“Everyone communicates,” says Amy Haggardy, assistant professor of special education at CalState Northridge. “If we’re alert or asleep, pinching someone or screaming—intentionally or unintentionally we’re communicating. What we all need to learn, however, is to communicate competently. Our goal [as educators] is to help students become better communicators. For students with disabilities, access to typical peers and typical settings is so important in developing this competence, because students need models of behavior and of communication if they are going to develop the level of competence they need in order to succeed.”
Haggardy points to the Communication Bill of Rights, written in 1992 by the National Joint Committee for the Communicative Needs of Persons with Severe Disabilities. This document remains a radical—and profoundly important—set of guidelines for students as they prepare for adult life and for their teachers and parents as they seek to provide the most effective education, guidance, and support to students. These rights include “the right to request desired objects, actions, events, and people; the right to express personal preferences and feelings; the right to reject offered choices; the right to be in environments that promote one’s communication as a full partner with other people, including peers.”2
As fundamental and important as these rights are, securing them for every student remains a daunting challenge—in part because there exists no clear formula. Communication needs vary widely from student to student, both individually and across disabilities. Children who experience significant cognitive challenges need vastly different learning and technological supports than those needed by children who are deaf or hard of hearing. Needs and requirements differ even within a single disability category. A child who is blind from birth requires a different set of supports and educational options than those needed by a child who lost his sight at age three, for example. Complicating the process, as children grow and change, the goals and challenges of communication change as well.
Elena Gomez’s parents were living in Cuba after the revolution of the 1950s. They were planning a move to Spain when her mother contracted Rubella—and then discovered she was pregnant. Gomez was subsequently born with significant hearing loss.
Now a deputy director at the California Department of Rehabilitation, Gomez learned from her experiences growing up in Southern California, and from her work as a professional, the importance of the following for parents and teachers of students who face communication challenges:
The ability to communicate and use language competently and effectively is acquired, and that acquisition begins even before a child is born. Nancy Sager, consultant at the California Department of Education, Special Education Division, writes, “If we want to improve adult outcomes for individuals who are Deaf or Hard of Hearing (DHH), then we must focus on improving services to DHH infants and toddlers and their families.” She applies this principle to any child with a disability. “We know from research that when children [with disabilities], including those who have intellectual or developmental disabilities, are identified and enrolled in appropriate Early Start services by six months of age, they can develop language and communication skills at the same rate as their peers, and commensurate with their cognitive abilities.” Adding perhaps the most compelling argument for “starting early,” Sager continues, “Children who are identified after six months of age tend to have language delays that impact their language development, and their academic, vocational, and social success later in life.”3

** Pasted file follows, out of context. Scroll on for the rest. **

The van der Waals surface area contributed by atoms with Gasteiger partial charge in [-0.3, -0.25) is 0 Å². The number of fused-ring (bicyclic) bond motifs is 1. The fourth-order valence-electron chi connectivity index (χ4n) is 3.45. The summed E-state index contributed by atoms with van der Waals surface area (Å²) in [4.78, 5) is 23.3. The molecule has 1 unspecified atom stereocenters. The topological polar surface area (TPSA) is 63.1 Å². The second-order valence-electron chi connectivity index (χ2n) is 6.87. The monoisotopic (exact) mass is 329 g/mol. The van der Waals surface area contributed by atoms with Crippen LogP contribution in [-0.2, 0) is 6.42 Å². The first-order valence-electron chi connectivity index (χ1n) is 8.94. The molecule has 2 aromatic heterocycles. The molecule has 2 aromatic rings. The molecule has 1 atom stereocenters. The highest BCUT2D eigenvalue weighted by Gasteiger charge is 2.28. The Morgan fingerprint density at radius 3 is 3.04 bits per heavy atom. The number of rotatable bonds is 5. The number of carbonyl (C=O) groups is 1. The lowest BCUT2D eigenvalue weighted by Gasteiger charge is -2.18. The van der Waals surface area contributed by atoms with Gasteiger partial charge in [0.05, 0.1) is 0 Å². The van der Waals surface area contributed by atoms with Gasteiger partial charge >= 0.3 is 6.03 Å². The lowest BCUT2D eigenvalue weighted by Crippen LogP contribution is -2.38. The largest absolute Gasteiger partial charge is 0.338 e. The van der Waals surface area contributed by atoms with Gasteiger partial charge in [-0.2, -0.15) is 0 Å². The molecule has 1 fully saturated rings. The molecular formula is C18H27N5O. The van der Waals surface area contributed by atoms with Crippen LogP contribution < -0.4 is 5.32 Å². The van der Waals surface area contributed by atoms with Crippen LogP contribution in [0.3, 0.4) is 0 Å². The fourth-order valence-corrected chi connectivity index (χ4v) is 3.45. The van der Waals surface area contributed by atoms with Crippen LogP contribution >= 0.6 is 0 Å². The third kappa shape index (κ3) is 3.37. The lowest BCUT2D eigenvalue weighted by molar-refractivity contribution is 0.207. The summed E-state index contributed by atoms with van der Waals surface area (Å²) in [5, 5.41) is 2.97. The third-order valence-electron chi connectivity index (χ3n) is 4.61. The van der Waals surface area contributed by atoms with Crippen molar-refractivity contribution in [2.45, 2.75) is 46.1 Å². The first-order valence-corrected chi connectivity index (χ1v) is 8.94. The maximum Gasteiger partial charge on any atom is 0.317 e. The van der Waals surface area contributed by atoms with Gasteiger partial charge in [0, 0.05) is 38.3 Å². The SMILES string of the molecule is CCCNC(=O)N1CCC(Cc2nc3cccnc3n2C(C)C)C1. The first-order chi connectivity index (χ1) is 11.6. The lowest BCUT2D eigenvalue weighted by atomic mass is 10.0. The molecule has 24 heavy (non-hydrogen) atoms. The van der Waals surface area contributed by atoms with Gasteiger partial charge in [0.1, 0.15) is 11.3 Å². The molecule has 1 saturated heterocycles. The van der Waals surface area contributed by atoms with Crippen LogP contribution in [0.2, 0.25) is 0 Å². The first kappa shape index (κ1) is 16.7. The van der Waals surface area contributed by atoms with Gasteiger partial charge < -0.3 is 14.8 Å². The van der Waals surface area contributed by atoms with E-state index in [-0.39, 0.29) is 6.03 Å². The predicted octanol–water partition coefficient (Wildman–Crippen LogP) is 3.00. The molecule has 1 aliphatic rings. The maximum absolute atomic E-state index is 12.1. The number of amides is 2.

The more families know about their child’s disability and the more involved they are in the child’s schooling, the better the child’s post-school outcomes. However, for parents of children who have communication delays or challenges, this knowledge and involvement takes its own unique path. Anne Linville, director of transition at the California School for the Blind, counsels parents to first “accept their child’s disability. They even need to accept what they can’t imagine. There are things that students can achieve that [parents] can’t even begin to contemplate.” Fears, she says, can easily cloud an awareness of the possibilities. “It’s not easy to face our fears for our kids, but parents need to do it as much as possible.”
Gomez also advises parents to “be open.” She has seen some families insist that their child learn one “language modality” and be equally insistent that the child not learn another. From her experience, “what’s most important is that the child acquires language and the ability to communicate—in the manner that best suits
the child. In any modality.”4 The more tools that are introduced to children, the more choices they have. And no one would argue in favor of limiting the choices of children with disabilities.
Few parents enter family life prepared to provide, find, and secure the best services and supports for a child with a communication delay or challenge. One of the most helpful supports for them and for their children can come from meeting parents who have raised children with the same disability. Through these encounters, parents learn some of the things they can expect their children to accomplish and can begin to imagine promising and fulfilling futures for them.5 Research shows that most parents are much more confident and optimistic about